Holy Day

I’ve never taken part in formalized religion. Early on it was because such a thing wasn’t commonly in view where I lived. There were many churches around but I assumed they were simply vestiges of a bygone era. The irony is that the region I grew up in was originally steeped in religiosity, being founded by folks seeking a closer connection to their creator, where regular devotion was a necessity of life.

But nowadays when we think of religion, we tend to think of significant structures and garments and chants and a reverence toward statuary. Religion is no longer a way of life but a compartmentalized segment set aside for particular dates and events. But that misses the meat of religion. It’s attempting to eat the candles of a birthday cake instead of the tasty insides.

Simply put, religion is a well-defined perspective of life. It’s a philosophy that interprets life’s underlying meaning. If we allow ourselves to meander through life without a set of well-organized explainations, we’ll tend to be in a constant quandary, always wondering “why?”. So religion in its purest form provides quick answers to difficult questions.

But as people are wont to do, they fetishize things. They obsess on obscure aspects while missing the point entirely. It’s not religion’s fault if some people manically stare at a particular part. Religion therefore, is not an enemy of logic and reason, it is a perfectly justifiable means to digest the otherwise indigestible. The problem is in taking it too far, reading too much into it, thinking of these ideas as absolutes instead of as a comforting collection of concepts that make life more palatable.

Who that looks at life through the lens of levity can commit a wicked act? The immoral deeds of life stem from over-seriousness — a view that the material aspects of existence are precious commodities that must be protected at all cost. Religion, on the other hand, tends to minimize the material while elevating the spiritual. By its nature, this external perspective of life tends to encourage an understanding of unity. For instance, if a creator creates everything, then everything is connected and worthy of existence and respect.

There are those that spin religion for their own gains of course. Not because they believe in the religion, but because they see it as a tool of manipulation. Again, they take the material aspects of life too seriously, seeking more of the mirage before them. This again is not religion’s fault, that’s like trying to blame words themselves as the root of all evil. Religion as a tool has comfort as its goal, and profiteers attempt to use these pleasant feelings as an easy way to influence others into a kind of servitude.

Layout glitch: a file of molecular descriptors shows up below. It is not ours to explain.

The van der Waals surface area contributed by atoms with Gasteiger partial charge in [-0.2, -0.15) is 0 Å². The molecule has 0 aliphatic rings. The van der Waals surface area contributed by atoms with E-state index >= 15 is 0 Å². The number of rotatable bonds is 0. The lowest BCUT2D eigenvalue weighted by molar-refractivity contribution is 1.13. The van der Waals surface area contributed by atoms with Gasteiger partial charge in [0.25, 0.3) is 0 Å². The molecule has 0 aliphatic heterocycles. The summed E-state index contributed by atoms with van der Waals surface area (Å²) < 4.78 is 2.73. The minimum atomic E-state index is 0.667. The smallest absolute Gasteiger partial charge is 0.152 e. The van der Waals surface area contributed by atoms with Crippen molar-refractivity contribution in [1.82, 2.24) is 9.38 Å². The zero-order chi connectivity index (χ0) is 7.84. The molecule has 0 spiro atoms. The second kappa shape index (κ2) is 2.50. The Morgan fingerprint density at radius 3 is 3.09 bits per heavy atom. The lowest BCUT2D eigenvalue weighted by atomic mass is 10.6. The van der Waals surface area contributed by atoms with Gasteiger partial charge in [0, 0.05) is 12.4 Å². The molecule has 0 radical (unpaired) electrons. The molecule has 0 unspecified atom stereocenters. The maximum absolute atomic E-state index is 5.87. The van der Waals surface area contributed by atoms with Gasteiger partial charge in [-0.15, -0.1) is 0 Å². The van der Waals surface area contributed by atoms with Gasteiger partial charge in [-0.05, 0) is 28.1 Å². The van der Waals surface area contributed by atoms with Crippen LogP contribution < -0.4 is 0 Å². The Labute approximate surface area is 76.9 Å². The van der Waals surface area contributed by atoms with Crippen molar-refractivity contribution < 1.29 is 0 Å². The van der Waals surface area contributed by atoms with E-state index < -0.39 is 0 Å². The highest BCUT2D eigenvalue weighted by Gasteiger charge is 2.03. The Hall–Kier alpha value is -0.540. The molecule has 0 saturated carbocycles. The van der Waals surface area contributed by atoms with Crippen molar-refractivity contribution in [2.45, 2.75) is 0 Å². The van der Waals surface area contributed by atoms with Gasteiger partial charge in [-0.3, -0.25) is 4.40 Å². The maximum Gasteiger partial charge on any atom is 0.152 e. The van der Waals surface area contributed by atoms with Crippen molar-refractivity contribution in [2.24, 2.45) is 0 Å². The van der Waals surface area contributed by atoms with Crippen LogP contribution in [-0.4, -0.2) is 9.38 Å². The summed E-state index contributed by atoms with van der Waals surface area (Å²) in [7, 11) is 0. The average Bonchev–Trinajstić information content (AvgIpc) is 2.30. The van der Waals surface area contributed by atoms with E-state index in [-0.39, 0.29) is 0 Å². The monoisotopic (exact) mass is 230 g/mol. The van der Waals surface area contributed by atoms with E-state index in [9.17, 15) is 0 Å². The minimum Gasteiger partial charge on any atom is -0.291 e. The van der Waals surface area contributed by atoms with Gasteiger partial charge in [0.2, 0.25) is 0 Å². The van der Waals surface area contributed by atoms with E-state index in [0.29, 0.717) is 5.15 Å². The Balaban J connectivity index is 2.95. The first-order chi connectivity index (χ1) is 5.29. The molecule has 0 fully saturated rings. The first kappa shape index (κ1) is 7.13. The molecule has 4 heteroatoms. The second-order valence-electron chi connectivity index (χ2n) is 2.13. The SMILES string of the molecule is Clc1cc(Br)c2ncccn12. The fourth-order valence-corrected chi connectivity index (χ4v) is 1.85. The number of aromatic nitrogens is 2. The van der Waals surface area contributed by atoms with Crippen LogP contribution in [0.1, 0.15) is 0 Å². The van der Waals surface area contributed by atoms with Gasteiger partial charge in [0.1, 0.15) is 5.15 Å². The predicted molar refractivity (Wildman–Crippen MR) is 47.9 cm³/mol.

But because religion can be misused, this does not invalidate its usefulness, just as a knife can be a valuable tool in the kitchen. Like any powerful tool, we must treat it with care as it can cause harm if mishandled. We must be vigilant of its misuse and attempt to steer away from misguided obsessions. Religion is not an archaic concept limited to primitive minds — we all believe in a religion, a set of beliefs that define life — we just don’t necessarily label it as such.

But the more we solidify these explanations, the easier and more effectively we’re able to deal with what life throws at us. Why figure out new answers to timeless questions each and every time they arise? Can we hope to progress with such a Sisyphean effort? And we need not limit ourselves to a menu of popular beliefs, we are welcome to tailor doctrine to our particular preferences.

For my own creed, I tend to see Earth as my church and everyone a parishioner. Not a building nor a book can contain that which creates all things. The power of creation can only be described by the entirety of existence itself. Worship is the daily endeavor of living out our lives while seeking to appreciate what we’ve been provided. And there is no better display of gratitude than a smile upon our face as we receive our daily gifts.


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